When people lose 75 percent or more of their total wealth during a two-year period, they are 50 percent more likely to die in the next 20 years, the study found.
“We found losing your life-savings has a profound effect on person’s long-term health,” said lead author Lindsay Pool, a research assistant professor of preventive medicine at Northwestern University Feinberg School of Medicine. “It’s a very pervasive issue. It wasn’t just a few individuals but more than 25 percent of Americans had a wealth shock over the 20 years of the study.”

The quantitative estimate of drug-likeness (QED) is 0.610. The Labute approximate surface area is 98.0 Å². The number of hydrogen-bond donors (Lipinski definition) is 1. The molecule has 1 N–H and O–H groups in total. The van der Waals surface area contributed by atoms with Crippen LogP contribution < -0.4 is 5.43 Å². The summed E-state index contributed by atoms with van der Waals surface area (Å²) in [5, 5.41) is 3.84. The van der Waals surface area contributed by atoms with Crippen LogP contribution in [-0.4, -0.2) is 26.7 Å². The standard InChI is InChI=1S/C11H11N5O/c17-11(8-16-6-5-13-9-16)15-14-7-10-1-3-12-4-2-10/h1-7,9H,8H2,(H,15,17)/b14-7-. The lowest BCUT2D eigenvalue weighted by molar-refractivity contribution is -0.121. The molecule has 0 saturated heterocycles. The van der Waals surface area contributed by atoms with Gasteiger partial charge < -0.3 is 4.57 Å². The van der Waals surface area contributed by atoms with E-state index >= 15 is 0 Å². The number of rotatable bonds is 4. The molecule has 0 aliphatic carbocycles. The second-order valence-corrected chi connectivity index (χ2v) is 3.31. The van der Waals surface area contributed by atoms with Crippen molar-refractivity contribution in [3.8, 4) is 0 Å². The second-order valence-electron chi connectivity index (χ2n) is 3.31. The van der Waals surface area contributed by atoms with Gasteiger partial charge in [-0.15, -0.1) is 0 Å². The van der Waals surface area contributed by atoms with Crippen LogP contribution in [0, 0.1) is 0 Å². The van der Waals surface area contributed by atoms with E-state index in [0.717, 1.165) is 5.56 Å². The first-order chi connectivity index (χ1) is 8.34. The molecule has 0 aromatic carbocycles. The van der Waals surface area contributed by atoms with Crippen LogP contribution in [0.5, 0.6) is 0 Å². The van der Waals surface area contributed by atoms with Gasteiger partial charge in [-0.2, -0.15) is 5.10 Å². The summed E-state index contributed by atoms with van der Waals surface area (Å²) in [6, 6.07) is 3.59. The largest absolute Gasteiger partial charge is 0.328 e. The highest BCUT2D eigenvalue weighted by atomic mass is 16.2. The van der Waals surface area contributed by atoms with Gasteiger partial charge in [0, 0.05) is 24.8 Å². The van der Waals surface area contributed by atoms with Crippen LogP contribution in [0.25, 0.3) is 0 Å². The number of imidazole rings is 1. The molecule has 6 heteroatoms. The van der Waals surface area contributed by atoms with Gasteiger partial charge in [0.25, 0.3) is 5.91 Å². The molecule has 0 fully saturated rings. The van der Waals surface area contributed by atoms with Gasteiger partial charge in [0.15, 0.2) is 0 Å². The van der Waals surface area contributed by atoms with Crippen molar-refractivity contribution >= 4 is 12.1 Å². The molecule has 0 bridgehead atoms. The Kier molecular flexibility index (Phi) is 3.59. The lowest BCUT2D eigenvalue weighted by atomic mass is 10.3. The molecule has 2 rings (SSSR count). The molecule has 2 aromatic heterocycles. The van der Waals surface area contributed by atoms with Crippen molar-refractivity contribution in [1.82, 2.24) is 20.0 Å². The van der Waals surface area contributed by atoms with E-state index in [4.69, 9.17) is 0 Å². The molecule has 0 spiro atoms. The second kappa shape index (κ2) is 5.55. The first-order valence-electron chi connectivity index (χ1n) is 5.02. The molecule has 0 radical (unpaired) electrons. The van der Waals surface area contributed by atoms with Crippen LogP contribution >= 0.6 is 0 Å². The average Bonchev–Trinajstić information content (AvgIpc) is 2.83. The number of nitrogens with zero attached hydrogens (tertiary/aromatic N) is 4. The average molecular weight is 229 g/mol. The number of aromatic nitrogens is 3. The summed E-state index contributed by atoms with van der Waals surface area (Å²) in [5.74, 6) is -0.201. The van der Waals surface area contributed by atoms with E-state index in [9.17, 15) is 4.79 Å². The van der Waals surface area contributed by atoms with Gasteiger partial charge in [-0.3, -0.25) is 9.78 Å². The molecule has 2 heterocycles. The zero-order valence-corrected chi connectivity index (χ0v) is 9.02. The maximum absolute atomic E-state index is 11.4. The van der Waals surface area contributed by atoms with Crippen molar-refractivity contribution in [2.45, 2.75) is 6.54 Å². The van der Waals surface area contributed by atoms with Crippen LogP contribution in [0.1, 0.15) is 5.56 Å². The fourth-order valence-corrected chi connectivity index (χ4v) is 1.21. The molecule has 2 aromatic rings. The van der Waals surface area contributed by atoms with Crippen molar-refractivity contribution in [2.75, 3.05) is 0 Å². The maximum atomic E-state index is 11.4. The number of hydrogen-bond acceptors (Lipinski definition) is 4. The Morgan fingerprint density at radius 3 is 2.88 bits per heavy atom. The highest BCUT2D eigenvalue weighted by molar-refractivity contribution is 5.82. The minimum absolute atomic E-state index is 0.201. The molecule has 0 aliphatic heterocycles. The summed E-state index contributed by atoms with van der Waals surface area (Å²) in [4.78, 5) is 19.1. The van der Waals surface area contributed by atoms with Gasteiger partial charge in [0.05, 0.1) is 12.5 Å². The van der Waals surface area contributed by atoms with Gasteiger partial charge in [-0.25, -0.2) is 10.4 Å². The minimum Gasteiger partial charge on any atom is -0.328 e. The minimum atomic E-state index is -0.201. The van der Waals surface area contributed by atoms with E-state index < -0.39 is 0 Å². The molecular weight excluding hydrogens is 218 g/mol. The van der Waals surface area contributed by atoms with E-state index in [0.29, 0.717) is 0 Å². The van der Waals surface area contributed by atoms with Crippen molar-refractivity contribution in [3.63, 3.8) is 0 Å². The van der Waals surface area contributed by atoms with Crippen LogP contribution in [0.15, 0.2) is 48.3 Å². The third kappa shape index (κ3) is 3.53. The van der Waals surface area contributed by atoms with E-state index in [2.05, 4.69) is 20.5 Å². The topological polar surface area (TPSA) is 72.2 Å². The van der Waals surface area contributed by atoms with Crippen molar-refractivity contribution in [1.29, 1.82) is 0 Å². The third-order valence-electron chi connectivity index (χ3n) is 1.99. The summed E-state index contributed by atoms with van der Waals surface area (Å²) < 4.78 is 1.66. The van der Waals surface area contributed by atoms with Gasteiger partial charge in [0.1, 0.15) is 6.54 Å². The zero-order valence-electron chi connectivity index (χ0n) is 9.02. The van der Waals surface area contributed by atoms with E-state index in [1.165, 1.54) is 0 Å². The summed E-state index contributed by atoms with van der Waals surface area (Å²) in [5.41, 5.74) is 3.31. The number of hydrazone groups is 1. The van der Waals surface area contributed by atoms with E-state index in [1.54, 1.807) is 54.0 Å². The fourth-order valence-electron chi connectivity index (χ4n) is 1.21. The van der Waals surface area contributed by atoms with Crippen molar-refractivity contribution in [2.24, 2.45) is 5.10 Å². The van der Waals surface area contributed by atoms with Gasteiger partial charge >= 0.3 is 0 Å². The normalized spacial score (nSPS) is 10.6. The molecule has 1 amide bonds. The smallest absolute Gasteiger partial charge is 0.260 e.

Though the rate of savings loss spiked during the Great Recession, middle- and older-age Americans consistently lost savings across the 20-year period, regardless of the larger economic climate.